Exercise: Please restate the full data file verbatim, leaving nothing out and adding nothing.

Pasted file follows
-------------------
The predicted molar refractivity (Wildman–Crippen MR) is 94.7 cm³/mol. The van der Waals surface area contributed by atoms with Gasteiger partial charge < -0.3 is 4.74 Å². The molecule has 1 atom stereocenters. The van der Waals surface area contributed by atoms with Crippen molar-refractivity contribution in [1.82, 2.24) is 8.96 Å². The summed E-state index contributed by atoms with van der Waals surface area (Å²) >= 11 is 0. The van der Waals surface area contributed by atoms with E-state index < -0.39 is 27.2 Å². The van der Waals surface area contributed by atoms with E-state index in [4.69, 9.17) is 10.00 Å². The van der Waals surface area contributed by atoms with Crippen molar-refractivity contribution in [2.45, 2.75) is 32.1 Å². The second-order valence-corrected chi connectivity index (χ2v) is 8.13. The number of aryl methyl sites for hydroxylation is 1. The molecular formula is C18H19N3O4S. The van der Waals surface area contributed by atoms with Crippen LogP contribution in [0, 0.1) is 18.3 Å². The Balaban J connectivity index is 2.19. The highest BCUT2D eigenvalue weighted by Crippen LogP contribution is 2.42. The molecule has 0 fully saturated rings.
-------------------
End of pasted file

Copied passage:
The predicted molar refractivity (Wildman–Crippen MR) is 94.7 cm³/mol. The van der Waals surface area contributed by atoms with Gasteiger partial charge < -0.3 is 4.74 Å². The molecule has 1 atom stereocenters. The van der Waals surface area contributed by atoms with Crippen molar-refractivity contribution in [1.82, 2.24) is 8.96 Å². The summed E-state index contributed by atoms with van der Waals surface area (Å²) >= 11 is 0. The van der Waals surface area contributed by atoms with E-state index < -0.39 is 27.2 Å². The van der Waals surface area contributed by atoms with E-state index in [4.69, 9.17) is 10.00 Å². The van der Waals surface area contributed by atoms with Crippen molar-refractivity contribution in [2.45, 2.75) is 32.1 Å². The second-order valence-corrected chi connectivity index (χ2v) is 8.13. The number of aryl methyl sites for hydroxylation is 1. The molecular formula is C18H19N3O4S. The van der Waals surface area contributed by atoms with Crippen LogP contribution in [0, 0.1) is 18.3 Å². The Balaban J connectivity index is 2.19. The highest BCUT2D eigenvalue weighted by Crippen LogP contribution is 2.42. The molecule has 0 fully saturated rings.